Table of contents
 - featured image
By Brett Warren

Aussie house prices ‘set to soar 15 per cent’: KPMG

House prices will rise nationally by 4.9% over the next 9 months and then surge by 9.4% in the year to June 2025, according to big four accounting firm KPMG.

Apartment prices across the country are forecast to see slower growth rising an average rise of 3.1% by next June, then a 6% increase in the next 12 months.

Now we know how accurate economists' property forecasts have been over the last few years, but this report gained a lot of media attention and that will be good for property sentiment amongst buyers and sellers.

The report details the varied pressures impacting property prices, with a range of push and pull factors countering each other – but with limited supply and high demand ultimately outweighing interest rates.

Forecast of growth in house prices (%, year on year)

(Percentage Change in Dwelling Price from Corresponding Quarter of Previous Year)

Dec-2023 Jun-2024 Dec-2024 Jun-2025
Sydney 6.2% 4.7% 6.6% 10.3%
Melbourne 1.2% 4.9% 8.5% 12.0%
Brisbane 3.7% 2.8% 2.6% 4.2%
Adelaide 6.0% 5.8% 5.6% 6.8%
Perth 8.2% 8.4% 8.0% 8.8%
Hobart -3.5% 6.0% 11.3% 14.2%
Darwin -3.9% -1.5% 2.5% 5.1%
Canberra 1.2% 4.4% 7.0% 9.4%
Australia 4.1% 4.9% 6.7% 9.4%

Forecast of growth in unit prices (%, year on year)

(Percentage Change in Dwelling Price from Corresponding Quarter of Previous Year)

Dec-2023 Jun-2024 Dec-2024 Jun-2025
Sydney 4.7% 4.3% 6.6% 8.6%
Melbourne -0.8% 3.1% 6.2% 7.0%
Brisbane 2.6% -0.5% 1.6% 3.1%
Adelaide 3.8% 3.4% 4.5% 5.1%
Perth 3.4% 3.9% 1.3% 1.7%
Hobart 2.2% 8.7% 9.9% 10.0%
Darwin -3.3% 0.8% 3.2% 3.1%
Canberra 0.3% 0.9% 2.3% 2.8%
Australia 2.2% 3.1% 4.8% 6.0%

But there will be important regional differences, with Perth houses rising the highest – by 8.4% – in the rest of FY24 but then Hobart overtaking other cities in FY25 and surging by 14.2%.

Hobart units also outperform all other capital cities with rises of 8.7% and 10% respectively over the next two years, followed by Sydney, Melbourne and Adelaide.

Dr Brendan Rynne, KPMG Chief Economist, said there were a number of factors expected to push up prices

“Despite high interest rates, constrained supply will likely dominate the factors influencing property prices in the short term and result in continued price gains in most markets during FY24.

House and unit prices will then accelerate further in the next financial year as dwelling supply continues to be limited, due to scarcity of available land, falling levels of approvals and slower or more costly construction activity.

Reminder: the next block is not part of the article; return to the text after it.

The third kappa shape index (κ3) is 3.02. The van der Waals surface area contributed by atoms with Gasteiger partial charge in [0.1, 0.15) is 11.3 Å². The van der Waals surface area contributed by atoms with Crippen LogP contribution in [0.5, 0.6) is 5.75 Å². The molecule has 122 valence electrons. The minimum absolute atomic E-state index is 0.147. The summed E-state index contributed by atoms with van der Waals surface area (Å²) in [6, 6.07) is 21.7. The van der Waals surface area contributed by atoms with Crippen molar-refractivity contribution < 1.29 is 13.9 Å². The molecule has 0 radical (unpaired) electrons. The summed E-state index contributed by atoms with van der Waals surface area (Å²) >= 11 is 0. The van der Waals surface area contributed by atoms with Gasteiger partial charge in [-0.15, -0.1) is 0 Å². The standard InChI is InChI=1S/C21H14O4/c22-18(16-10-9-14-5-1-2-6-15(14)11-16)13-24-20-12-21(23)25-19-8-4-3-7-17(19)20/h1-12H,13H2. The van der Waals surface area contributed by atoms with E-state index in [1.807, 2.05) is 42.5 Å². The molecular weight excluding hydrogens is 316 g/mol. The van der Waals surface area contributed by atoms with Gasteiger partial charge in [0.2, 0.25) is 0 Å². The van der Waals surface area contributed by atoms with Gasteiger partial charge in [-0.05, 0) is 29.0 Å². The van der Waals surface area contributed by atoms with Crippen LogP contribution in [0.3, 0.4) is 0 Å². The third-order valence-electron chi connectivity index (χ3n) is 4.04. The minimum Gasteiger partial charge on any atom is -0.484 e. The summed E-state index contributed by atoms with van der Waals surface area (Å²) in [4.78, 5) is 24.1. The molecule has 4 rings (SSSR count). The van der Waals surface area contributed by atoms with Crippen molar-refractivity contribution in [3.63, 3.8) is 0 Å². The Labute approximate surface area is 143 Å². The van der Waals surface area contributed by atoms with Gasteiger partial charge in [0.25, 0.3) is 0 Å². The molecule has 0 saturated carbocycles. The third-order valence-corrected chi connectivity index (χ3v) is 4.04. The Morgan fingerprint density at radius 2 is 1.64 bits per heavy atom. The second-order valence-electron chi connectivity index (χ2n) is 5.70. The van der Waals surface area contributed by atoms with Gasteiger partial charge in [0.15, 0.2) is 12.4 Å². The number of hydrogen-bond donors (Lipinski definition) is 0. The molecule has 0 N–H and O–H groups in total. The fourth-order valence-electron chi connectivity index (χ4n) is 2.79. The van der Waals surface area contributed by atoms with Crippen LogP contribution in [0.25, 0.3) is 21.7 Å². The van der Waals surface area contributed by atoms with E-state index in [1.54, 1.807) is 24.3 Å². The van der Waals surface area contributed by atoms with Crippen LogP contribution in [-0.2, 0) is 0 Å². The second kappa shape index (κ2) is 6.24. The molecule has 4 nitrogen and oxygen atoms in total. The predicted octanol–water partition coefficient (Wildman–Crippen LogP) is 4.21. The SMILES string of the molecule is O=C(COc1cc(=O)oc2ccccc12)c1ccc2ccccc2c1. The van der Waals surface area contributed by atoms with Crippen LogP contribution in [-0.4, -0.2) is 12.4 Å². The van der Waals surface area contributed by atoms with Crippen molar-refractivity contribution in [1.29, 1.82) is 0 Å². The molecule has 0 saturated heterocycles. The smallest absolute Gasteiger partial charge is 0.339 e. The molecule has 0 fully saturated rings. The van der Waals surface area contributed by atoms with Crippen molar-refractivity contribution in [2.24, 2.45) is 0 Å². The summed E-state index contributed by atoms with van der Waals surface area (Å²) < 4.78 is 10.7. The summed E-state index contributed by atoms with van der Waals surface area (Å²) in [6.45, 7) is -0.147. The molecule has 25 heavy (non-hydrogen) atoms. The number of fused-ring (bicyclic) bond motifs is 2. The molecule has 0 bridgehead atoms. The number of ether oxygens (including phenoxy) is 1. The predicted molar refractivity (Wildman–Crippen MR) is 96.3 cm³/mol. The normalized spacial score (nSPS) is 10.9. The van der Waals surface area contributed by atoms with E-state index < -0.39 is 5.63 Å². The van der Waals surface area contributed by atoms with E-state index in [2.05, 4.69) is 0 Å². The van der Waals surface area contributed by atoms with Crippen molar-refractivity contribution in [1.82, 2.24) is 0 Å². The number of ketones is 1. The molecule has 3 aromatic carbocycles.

The supply issue will combine with several other factors to push assets prices up – higher demand due to heavier migration; anticipated rate cuts moving into FY25, and potentially relaxed lending conditions;  high rental costs pushing renters to look to buy instead;  barriers to developers building new homes; foreign investor demand picking up again; along with the longer post-pandemic demand for more space as people continue to work from home.”

Rynne also recognised there are headwinds ahead:-

“There are some factors pushing the other way – the main one being mortgage stress.

First-time buyers now need to use around half their earnings on mortgage payments – a significant rise from a third just 3 years ago.

We estimate around $350 billion of mortgages, or half of all fixed-rate credit will expire this year – covering 880,000 Australian households.

The remaining 38 per cent of fixed-rate credit, which includes about 450,000 loan facilities, will expire in 2024 and beyond.

Some homeowners who previously locked in low rates might be unable to pay – and won't be able to refinance to a lower and competitive rate.

Despite this, Dr Rynne said

“But on balance the factors pushing prices up will more than counter those restraining them. Market dynamics vary across different cities so there will be considerable regional variations.”

property buyers agent

More home buyers?

High rental costs and low vacancy rates, may make owning a home more appealing to Australians, according to KPMG.

“If renting is more affordable, it can exert downward pressure on housing prices.

When the cost of renting is comparable to the cost of buying and owning a similar property, households may opt for homeownership, potentially driving up house prices.”

Units in Sydney, Melbourne and Hobart are likely to experience larger gains than the national average in the next two years.

The report also outlines that rising rental costs can play a significant role in pushing up dwelling prices, as more renters try for home ownership.

Dr Rynne said:

“Based on our projections for new dwelling completions and the Treasury’s population forecasts, we estimate that annual rent growth will be 5.6% over the next two years – which is 2.5% higher than the long-term average of 3.1%.

We assess that dwelling completions would have to be around 76% higher than is currently forecast for those rental costs to be pulled back to normal levels.

Either that or population growth from migration would have to be brought down to considerably lower levels than at present – which would mean short-term costs over-riding long-term economic benefits.”

About Brett Warren Brett Warren is National Director of Metropole Properties and uses his two decades of property investment experience to advise clients how to grow, protect and pass on their wealth through strategic property advice.

Perth. Best Yields and excellent growth. Finally a report that tells what is actually happening now. It's crazy over here.

1 reply


Copyright © 2024 Michael Yardney’s Property Investment Update Important Information
Content Marketing by GridConcepts